In addition, pipetting ergonomics is a major issue that needs to be addressed. According to the Bureau of Labor Statistics (2003), cumulative trauma disorders (CTDs) account for more than 50 percent of all occupational illnesses in the US.1  CTDs by definition are injuries of the musculoskeletal and nervous systems, and repetitive tasks, such as pipetting, are prime causes. Education on ergonomic pipetting, including topics such as selecting proper instruments and avoiding awkward postures, can reduce staff injuries, improve employee satisfaction, and diminish laboratory costs.

Pipetting training courses should also focus on selecting the right pipette and pipetting technique to use in a given application. Technicians are confronted with a number of variables, including which pipette brand and type of pipette tip to use as well as technique choices such as whether to use forward or reverse mode and whether or not to pre-wet the pipette tip.  Technique should also be adjusted depending on the fluid types being handled based on characteristics such as viscosity, volatility and sample temperature. Using incorrect tools and techniques for given applications can adversely affect the accuracy of the volumes dispensed.  Discussion of best practices can solve this challenge.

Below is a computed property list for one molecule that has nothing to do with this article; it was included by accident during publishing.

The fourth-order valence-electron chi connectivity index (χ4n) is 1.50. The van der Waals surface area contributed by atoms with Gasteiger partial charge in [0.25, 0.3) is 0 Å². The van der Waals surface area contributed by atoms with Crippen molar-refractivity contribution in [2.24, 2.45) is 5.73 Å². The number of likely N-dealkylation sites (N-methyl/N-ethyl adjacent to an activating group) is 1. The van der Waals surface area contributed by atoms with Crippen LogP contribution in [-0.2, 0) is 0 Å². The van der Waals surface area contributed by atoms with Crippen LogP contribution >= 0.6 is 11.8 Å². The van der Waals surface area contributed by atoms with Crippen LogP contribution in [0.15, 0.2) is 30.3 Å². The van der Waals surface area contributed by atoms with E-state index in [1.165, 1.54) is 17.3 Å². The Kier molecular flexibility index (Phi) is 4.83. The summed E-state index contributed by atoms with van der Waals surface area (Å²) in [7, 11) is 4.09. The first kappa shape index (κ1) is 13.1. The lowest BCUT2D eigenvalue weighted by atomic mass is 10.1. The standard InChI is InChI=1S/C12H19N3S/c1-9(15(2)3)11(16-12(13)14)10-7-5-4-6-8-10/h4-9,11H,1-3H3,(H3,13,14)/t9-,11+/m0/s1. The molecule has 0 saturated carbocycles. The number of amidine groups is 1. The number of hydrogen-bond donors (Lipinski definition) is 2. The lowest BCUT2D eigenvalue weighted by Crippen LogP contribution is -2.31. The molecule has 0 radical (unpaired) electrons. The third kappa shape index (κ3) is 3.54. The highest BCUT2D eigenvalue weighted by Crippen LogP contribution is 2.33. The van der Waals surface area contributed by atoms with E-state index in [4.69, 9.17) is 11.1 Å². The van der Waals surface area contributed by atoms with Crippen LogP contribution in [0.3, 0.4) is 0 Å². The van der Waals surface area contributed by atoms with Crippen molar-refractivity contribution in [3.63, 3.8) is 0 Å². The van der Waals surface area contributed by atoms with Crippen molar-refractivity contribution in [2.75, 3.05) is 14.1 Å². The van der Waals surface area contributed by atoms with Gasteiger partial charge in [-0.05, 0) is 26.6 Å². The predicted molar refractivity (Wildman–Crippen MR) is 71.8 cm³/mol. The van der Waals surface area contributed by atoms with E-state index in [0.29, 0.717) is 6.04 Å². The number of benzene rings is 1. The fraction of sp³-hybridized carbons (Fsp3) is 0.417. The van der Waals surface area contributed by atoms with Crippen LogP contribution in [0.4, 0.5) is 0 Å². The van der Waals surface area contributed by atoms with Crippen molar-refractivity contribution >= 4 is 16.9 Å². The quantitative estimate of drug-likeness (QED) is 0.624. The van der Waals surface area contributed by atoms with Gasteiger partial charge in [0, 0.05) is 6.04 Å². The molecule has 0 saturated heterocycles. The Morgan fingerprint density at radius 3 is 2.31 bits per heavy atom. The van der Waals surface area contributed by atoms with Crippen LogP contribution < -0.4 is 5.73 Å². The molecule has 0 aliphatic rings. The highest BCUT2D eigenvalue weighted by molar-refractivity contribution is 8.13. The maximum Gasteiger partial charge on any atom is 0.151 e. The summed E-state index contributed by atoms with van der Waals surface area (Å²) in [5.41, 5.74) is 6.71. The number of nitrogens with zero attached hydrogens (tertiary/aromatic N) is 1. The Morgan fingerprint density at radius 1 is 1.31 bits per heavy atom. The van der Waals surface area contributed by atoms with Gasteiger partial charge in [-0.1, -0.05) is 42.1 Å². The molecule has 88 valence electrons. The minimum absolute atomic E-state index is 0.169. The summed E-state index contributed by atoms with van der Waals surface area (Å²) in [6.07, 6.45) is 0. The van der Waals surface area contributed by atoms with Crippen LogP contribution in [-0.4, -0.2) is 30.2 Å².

Possibly more important than the selection of tool and technique is the execution of the selected technique. Pipetting technique training should educate attendees on the “dos” and “don’ts” of pipetting and how minor physical tweaks can drastically change the volume dispensed. Working too quickly and pipetting at an angle are common pipetting errors that can have a significant impact on volume delivery. Live pipetting demonstrations, coaching, and hands-on practice are effective methods to convey this information to pipetting trainees.

Another fundamental aspect of a pipetting technique training program is an objective measurement tool that can provide periodic checks to determine how accurately attendees are pipetting. Pre- and post-training skills assessments can be conducted to illustrate the necessity of pipetting training. Ideally, the measurement tool should rapidly provide feedback so trainees can immediately witness how modifications to pipetting technique affect pipetted volumes.

Overall Tips

Below are additional tips to maximize the positive impact of a laboratory pipetting technique training program:

Keep it Up!

Pipetting technique training should not be a one-time affair but rather an ongoing event to prevent technicians from reverting to old habits and help them stay up-to-date on evolving liquid handling technologies that may require new knowledge or different skill sets. For example, multichannel pipettes are more challenging to use than single-channel pipettes and training is important to prevent misuse. For maximum effectiveness, training should occur at least annually.